Reading Banned Books
NCTE INBOX 9-10-13
Banned Books Week, which runs September 22-28 this year, celebrates the freedom to read by drawing attention to the issue of censorship. NCTE, a cosponsor of Banned Books Week, invites its members to
The following resources from NCTE and ReadWriteThink.org offer background and lessons about book banning and censorship both for use with students and as ways to respond to text challenges in your school.
Listen as NCTE members ReLeah Lent and Teri Lesesne talk about Banned Books Week with Larry Jacobs on Education Talk Radio.
Join NCTE on Twitter for its first #nctechat on Sunday, September 22, at 8:00 p.m. ET. The chat will kick off Banned Books Week and will be hosted by Teri Lesesne (@ProfessorNana) and Laurie Halse Anderson (@HalseAnderson), both of whom are also featured speakers at the NCTE Annual Convention this November in Boston.
Visit this ReadWriteThink.org calendar entry, which links to classroom activities and online resources on Banned Books Week. Be sure to check out the ReadWriteThink.org lesson plans A Case for Reading -- Examining Challenged and Banned Books, which introduces students to censorship and then invites them to read a challenged book and decide for themselves what should be done with the book at their school, and Censorship in the Classroom: Understanding Controversial Issues. Tune in to the ReadWriteThink.org Text Messages podcast episode, "Censorship and Your Freedom to Read."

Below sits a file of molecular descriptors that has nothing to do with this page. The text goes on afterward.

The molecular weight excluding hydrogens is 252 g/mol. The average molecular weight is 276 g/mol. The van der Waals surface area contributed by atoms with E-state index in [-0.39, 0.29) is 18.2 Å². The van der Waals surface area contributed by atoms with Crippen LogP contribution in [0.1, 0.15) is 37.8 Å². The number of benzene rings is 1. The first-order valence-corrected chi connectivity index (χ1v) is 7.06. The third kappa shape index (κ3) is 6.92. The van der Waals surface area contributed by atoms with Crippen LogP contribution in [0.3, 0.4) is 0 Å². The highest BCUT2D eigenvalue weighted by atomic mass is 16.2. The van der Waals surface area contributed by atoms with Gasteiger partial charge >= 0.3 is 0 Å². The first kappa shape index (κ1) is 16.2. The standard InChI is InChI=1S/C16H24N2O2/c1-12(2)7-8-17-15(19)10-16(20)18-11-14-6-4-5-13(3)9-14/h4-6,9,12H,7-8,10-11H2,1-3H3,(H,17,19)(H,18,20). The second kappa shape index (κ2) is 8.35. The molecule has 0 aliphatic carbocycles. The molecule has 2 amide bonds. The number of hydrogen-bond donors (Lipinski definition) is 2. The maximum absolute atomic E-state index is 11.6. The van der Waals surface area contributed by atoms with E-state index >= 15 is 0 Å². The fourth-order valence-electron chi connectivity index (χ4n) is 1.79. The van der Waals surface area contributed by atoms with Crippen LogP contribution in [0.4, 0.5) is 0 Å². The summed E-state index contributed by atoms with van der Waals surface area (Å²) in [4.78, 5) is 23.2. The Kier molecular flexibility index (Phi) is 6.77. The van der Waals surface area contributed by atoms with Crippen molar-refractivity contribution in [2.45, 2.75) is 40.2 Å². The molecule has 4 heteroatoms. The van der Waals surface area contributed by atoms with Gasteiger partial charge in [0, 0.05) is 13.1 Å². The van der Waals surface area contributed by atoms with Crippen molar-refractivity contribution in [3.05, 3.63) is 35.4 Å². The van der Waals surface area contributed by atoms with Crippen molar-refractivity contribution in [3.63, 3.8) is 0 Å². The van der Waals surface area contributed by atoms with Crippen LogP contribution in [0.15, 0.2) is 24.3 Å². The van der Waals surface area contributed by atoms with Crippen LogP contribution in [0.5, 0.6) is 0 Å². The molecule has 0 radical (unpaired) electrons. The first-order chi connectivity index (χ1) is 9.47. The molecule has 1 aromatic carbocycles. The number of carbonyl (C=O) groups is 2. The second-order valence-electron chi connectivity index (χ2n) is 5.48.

Censorship in the English classroom rears its head in some familiar and some unexpected ways. Read more in the Council Chronicle article "Defending the Right to Read: A Modern Tale."
Be prepared. Use the instructions for writing a rationale for texts you're teaching and the sample rationales and resource CDs listed on NCTE's webpage on Rationales for Teaching Challenged Books.
For decades, NCTE has worked with schools and educators on challenges to literary works, films and videos, and drama productions. Since 2004, NCTE has given advice, shared helpful documents, written letters of support, and/or testified in more than 250 challenges to texts. If you're faced with a challenge, please consult the NCTE Anti-Censorship Center for resources and to contact NCTE.
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